Hypothetically speaking, then, what should we consider the definite version of Ran in terms of colours? Could the Canal’s more vibrant HD-DVD version, then, be closer to Kurosawa’s intended vision?

I am not a huge hi-fi enthusiast (I’m perfectly ok with non-HD image and mono sound), and while I am therefore the first to suggest that in most cases questions like these are ultimately quite meaningless, I’m not so sure if I can hold that opinion in the case of Kurosawa. We all know his perfectionism, especially when it came to colours. Colours in his films tend to have strong meanings associated to them, and therefore, getting the colours wrong in a Kurosawa release may well be as big a blunder as mistakenly leaving out a scene from the narrative.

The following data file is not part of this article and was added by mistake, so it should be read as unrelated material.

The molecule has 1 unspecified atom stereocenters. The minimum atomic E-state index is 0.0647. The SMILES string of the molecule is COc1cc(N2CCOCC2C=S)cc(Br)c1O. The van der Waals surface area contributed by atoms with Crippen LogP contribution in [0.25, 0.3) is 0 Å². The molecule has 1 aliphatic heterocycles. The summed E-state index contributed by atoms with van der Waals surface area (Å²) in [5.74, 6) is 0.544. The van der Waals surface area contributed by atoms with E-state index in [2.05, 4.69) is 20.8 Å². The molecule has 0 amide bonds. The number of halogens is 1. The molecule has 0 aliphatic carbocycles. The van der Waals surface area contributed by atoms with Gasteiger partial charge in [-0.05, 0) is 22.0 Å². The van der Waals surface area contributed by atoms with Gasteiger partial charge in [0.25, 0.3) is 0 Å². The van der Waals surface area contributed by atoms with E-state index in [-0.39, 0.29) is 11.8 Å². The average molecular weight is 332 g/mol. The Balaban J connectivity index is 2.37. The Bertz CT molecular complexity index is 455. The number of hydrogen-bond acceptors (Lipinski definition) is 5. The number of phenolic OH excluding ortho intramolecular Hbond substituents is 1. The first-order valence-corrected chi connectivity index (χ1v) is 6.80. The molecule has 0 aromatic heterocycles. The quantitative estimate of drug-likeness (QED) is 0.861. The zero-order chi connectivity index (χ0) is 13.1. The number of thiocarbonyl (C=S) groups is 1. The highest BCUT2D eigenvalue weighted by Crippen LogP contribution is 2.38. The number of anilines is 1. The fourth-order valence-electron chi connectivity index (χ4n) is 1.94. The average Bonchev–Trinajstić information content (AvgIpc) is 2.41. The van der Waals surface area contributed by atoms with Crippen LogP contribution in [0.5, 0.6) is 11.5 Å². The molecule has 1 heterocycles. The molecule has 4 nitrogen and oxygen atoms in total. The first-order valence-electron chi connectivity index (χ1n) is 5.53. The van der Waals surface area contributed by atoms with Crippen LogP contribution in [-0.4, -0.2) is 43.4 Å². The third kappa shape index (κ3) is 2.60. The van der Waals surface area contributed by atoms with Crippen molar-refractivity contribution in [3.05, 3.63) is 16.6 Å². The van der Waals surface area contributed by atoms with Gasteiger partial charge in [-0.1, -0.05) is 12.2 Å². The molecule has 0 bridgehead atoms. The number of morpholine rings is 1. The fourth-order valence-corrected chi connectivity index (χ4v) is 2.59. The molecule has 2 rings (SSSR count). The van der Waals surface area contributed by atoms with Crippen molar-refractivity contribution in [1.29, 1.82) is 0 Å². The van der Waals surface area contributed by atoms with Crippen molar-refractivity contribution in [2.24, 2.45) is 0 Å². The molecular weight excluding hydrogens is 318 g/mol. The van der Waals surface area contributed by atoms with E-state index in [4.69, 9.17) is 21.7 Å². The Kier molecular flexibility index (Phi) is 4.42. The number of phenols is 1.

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Jeremy Quintanilla

Never mind this post, I didn’t like what I wrote.

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er216

This is a great site! I only just recently discovered it. I’ve been a Kurosawa fan for many year, but am nowhere near the Kurosawa/film scholar that many of the other people commenting on this site seem to be.

I wrote a review of Dodes’ka-den for the myspace blog of the video store at which I work. They encourage us to keep the reviews concise and easily digestible. Although I feel a bit intimidated, I thought I’d share my review here as well…

Review: Dodes’ka-den (1970)

Akira Kurosawa’s first color film, Dodes’ka-den, bursts onto the screen with painterly composition. Unlike the stark realism of Kurosawa’s post-war films leading up to this point, here he uses color to paint a bold, expressionistic picture. This style foreshadows his late masterpiece, Dreams.